The changing face of neurodegenerative research
Recent research published by a team from Heidelberg University has identified a number of molecules which may mitigate currently untreatable neurodegenerative diseases.
The findings, published in Science last month, revolve around the coupling of N-methyl-D-aspartate receptors (NMDAR) with a calcium-activated non-selective cation channel, TRPM4. Most previous attempts to use NMDAR antagonists to treat neurodegenerative diseases have failed due to the fact that, alongside their essential physiological role in synaptic plasticity and cognitive functions, NMDARs are also promotors of neuronal death. By initiating transcription shutoff pathways, NMDARs can lead to mitochondrial dysfunction and excitotoxic cell death. The molecular basis of this toxic NMDAR signalling is unknown, although a high intracellular calcium load has been implicated.
The researchers set out to see if it was possible to disentangle these two paradoxical properties of NMDARs. Their findings revealed that two NMDAR subunits – GluN2A and GluN2B – form a complex with TRPM4. This interaction is mediated by an amino acid intracellular domain of TRPM4, termed ‘TwinF’, which interacts with a stretch of amino acids known as I4, located within the intracellular near-membrane portion of GluN2A and GluN2B. This NMDAR/TRPM4 complex, it was hypothesized, lies at the root of NMDARs’ propensity for toxicity.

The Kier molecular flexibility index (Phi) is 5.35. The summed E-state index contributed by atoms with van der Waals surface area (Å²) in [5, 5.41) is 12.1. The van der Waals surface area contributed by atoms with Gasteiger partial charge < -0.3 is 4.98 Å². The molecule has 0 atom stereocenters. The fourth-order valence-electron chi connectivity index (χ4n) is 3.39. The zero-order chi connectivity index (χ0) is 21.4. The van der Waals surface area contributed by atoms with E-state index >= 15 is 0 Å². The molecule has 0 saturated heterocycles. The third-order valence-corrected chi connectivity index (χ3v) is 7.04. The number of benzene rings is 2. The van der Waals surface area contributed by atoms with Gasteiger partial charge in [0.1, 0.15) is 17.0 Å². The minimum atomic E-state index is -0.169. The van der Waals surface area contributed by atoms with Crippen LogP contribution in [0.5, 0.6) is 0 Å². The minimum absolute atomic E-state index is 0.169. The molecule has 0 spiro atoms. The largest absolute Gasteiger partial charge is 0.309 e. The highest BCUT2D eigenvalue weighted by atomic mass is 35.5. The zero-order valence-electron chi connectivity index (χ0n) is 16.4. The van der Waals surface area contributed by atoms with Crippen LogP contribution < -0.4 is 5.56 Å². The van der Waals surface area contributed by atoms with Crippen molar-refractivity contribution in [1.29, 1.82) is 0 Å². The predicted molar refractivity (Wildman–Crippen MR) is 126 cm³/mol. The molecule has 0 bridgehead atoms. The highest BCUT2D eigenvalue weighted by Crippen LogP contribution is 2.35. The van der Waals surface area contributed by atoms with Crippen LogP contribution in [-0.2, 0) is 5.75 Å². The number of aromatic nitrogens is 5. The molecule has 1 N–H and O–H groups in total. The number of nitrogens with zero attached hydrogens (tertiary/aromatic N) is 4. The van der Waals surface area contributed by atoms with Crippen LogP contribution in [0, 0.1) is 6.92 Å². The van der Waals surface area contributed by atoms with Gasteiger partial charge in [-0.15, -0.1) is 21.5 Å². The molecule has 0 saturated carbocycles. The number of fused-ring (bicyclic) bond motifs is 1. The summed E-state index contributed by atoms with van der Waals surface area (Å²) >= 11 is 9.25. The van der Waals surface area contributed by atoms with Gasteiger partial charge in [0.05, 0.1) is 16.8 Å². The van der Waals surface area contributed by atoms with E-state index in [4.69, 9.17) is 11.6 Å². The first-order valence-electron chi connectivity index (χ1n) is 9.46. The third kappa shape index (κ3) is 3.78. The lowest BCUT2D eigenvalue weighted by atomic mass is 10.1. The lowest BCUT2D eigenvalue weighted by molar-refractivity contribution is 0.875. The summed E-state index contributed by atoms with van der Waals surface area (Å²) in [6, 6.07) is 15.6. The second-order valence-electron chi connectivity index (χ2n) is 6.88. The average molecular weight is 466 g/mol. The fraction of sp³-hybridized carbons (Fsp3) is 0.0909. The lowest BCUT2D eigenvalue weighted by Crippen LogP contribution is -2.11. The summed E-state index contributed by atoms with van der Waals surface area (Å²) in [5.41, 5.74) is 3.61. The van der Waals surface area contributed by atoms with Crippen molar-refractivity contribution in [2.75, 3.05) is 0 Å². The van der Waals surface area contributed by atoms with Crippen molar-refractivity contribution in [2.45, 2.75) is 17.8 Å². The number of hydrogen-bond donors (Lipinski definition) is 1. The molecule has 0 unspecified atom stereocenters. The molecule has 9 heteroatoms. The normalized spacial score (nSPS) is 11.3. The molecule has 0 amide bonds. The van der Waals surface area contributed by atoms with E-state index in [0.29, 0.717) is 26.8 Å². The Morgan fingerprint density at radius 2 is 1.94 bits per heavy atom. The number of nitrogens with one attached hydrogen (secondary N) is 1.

Thankfully, this complex can be disrupted by one of two ways, either:
- The expression of TwinF, which acts by competing with endogenous TRPM4 for binding to GluN2A and GluN2B
- Small-molecule NMDAR/TRPM4 interaction interface inhibitors
According to the researchers, both of these pathways provide “robust protection against excitotoxic cell death in cultured neurons and in vivo in mouse models of neurodegeneration.” They also eliminate the aforementioned excitotoxicity-associated transcription shutoff and mitochondrial dysfunction, all the while leaving synaptic and extrasynaptic NMDAR-mediated current and calcium signalling unaffected.
This is big news. The findings provide a new conceptual basis for therapeutic targeting of toxic NMDAR signalling, itself a contributor to many neurological conditions, including stroke, traumatic brain injury, Alzheimer’s disease, Huntington’s disease, amyotrophic lateral sclerosis, and retinal degeneration. As such, the implications of this research are far-reaching, and could lead to the development of therapeutics for a broad range of conditions.
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